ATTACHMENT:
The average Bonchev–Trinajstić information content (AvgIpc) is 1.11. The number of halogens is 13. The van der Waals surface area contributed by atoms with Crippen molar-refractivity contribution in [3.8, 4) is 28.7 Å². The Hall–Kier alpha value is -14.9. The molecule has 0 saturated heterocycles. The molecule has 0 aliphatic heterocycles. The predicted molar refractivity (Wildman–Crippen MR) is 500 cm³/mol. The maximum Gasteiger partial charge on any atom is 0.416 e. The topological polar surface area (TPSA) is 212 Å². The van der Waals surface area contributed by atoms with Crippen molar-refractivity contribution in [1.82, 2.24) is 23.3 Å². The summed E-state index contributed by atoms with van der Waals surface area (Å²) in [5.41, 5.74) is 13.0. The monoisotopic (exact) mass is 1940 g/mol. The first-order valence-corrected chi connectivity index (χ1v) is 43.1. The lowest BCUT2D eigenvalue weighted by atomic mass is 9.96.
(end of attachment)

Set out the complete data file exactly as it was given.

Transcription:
The average Bonchev–Trinajstić information content (AvgIpc) is 1.11. The number of halogens is 13. The van der Waals surface area contributed by atoms with Crippen molar-refractivity contribution in [3.8, 4) is 28.7 Å². The Hall–Kier alpha value is -14.9. The molecule has 0 saturated heterocycles. The molecule has 0 aliphatic heterocycles. The predicted molar refractivity (Wildman–Crippen MR) is 500 cm³/mol. The maximum Gasteiger partial charge on any atom is 0.416 e. The topological polar surface area (TPSA) is 212 Å². The van der Waals surface area contributed by atoms with Crippen molar-refractivity contribution in [1.82, 2.24) is 23.3 Å². The summed E-state index contributed by atoms with van der Waals surface area (Å²) in [5.41, 5.74) is 13.0. The monoisotopic (exact) mass is 1940 g/mol. The first-order valence-corrected chi connectivity index (χ1v) is 43.1. The lowest BCUT2D eigenvalue weighted by atomic mass is 9.96.